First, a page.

Nevertheless, many non-theologians still refer to what “the Church” does or teaches when they mean what the Magisterium does or teaches
Just as the emperor of Rome protected the citizens of Rome through many agents (generals, armies, governors), Christ commissioned agents to act on Christ's behalf to save souls . Christ saves Christians, but Christ saves Christians through the Church. Thus, one needs the Church. The belief was that Christ called many to follow him, but commissioned a few as leaders to act on his behalf in his absence. These leaders in turn commission successors, such that even today bishops can claim to have been made a bishop by someone who was made a bishop by someone who was made a bishop by… all the way back to Christ.
Take for example the Eucharist. Christ gathered his disciples and instructed them to break bread, which becomes his body. Variously conceived, eating this body of Christ meant participating in the Church, understood as the body of Christ, and participating in the resurrection of the body of Christ. One needs to eat the bread of life in order to have eternal life. In the earliest Jesus movement perhaps any gathering could perform this ritual with or without an agent appointed by Christ. As the Church became institutionalized and structured, not just anyone could take the place of Christ in this ritual, only someone who was duly appointed (no matter how long that chain of appointment may be). In a very real sense, the Church had a Monopoly on salvation. Even if the ultimate supplier was Christ, in practice it could only be obtained through official channels.
This is the core of what Martin Luther rejected in the 16th century, as we shall see in a few weeks. The Catholic Church did not accept all of Luther's points, but it did reform itself in response to some of his points. The above way of understanding the role of the Church as mediator of Christ's salvation is true of the Catholic Church in the Middle Ages but not today .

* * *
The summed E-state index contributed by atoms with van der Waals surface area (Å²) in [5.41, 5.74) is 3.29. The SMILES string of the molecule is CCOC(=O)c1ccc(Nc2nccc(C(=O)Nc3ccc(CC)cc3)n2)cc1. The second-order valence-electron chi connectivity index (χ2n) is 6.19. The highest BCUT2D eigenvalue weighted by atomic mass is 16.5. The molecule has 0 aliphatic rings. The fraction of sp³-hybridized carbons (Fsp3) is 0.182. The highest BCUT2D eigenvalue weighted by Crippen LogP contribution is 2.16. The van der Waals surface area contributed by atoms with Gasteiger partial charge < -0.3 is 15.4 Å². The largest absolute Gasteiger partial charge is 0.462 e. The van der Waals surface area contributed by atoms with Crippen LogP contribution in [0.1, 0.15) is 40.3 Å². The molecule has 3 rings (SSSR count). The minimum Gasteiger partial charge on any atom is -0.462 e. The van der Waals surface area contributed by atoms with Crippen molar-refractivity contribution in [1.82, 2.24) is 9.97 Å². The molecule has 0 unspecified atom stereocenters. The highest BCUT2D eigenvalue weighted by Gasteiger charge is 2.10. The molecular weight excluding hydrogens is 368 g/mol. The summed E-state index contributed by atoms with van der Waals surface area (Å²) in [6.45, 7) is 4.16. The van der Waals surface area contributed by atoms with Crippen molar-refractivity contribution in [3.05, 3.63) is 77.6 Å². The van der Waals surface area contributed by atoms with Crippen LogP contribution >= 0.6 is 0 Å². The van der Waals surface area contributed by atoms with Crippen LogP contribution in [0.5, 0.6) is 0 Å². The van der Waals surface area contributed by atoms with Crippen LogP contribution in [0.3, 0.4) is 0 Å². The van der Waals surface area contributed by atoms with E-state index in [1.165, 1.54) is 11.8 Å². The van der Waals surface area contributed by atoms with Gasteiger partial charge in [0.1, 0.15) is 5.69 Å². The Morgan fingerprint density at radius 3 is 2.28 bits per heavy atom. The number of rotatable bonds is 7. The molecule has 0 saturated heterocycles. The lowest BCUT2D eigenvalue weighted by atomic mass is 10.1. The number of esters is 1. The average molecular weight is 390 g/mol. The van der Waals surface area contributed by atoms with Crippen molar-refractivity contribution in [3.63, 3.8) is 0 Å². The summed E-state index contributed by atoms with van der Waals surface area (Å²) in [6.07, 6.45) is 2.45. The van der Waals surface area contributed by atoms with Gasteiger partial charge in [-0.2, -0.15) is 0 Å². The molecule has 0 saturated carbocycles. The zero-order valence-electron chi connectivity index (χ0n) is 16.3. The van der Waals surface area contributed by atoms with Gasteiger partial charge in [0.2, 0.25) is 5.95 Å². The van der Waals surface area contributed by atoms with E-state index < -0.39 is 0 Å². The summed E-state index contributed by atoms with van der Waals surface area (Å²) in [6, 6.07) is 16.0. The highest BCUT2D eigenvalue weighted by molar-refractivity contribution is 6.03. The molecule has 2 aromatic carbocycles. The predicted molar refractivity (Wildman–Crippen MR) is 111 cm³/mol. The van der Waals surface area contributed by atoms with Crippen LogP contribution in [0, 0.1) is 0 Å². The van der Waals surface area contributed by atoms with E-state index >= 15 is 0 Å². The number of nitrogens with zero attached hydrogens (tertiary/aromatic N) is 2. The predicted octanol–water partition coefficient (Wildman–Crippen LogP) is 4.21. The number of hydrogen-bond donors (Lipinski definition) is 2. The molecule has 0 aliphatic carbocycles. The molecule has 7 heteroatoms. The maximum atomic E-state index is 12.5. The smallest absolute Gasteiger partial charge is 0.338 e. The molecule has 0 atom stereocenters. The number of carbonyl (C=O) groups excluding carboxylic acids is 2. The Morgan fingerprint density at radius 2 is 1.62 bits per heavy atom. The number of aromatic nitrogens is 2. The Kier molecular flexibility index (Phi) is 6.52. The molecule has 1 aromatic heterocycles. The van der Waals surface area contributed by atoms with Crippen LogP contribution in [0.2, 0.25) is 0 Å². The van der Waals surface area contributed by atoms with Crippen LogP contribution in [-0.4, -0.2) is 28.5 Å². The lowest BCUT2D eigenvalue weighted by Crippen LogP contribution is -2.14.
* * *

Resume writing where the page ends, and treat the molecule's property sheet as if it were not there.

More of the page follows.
Catholic theologians in the 21st century will say that all the faithful are the Church, and the leaders are part of the Church. The Magisterium is the teaching authority of the Catholic Church, namely the bishops in their role of clarifying and teaching proper beliefs and practices. Although theologians today would not say that the Magisterium, the Vatican, or the Pope are “the Church” any more than I am, in the Middle Ages there was a tendency to view the Magisterium as being the real Church, acting on behalf of Christ, in contrast to the followers.
Theologians such as Augustine had a very high ideal of the Church as the body of Christ and bride of Christ. However, they were not unaware of the frailty of the humans that made up the Church. There was never a generation in which there were no corrupt priests or bishops. There have been different views of what to do about it.
One of the early scandals in Christianity was bishops who compromised in the face of persecution. Christianity held the idea that faith is more sacred than life, and one should choose death (martyrdom) rather than renounce Christ visit the site here or worship the emperor. Many lived up to that standard, but many others facing a horrible death gave in. The question was what to do with those people once the persecution ended. The Donatists argued that someone who sinned in such a way had permanently lost the Holy Spirit and could never again exercise leadership of the Church. They thought the Church had no room for sinners, and they preferred a small Church with no tolerance for shortcomings.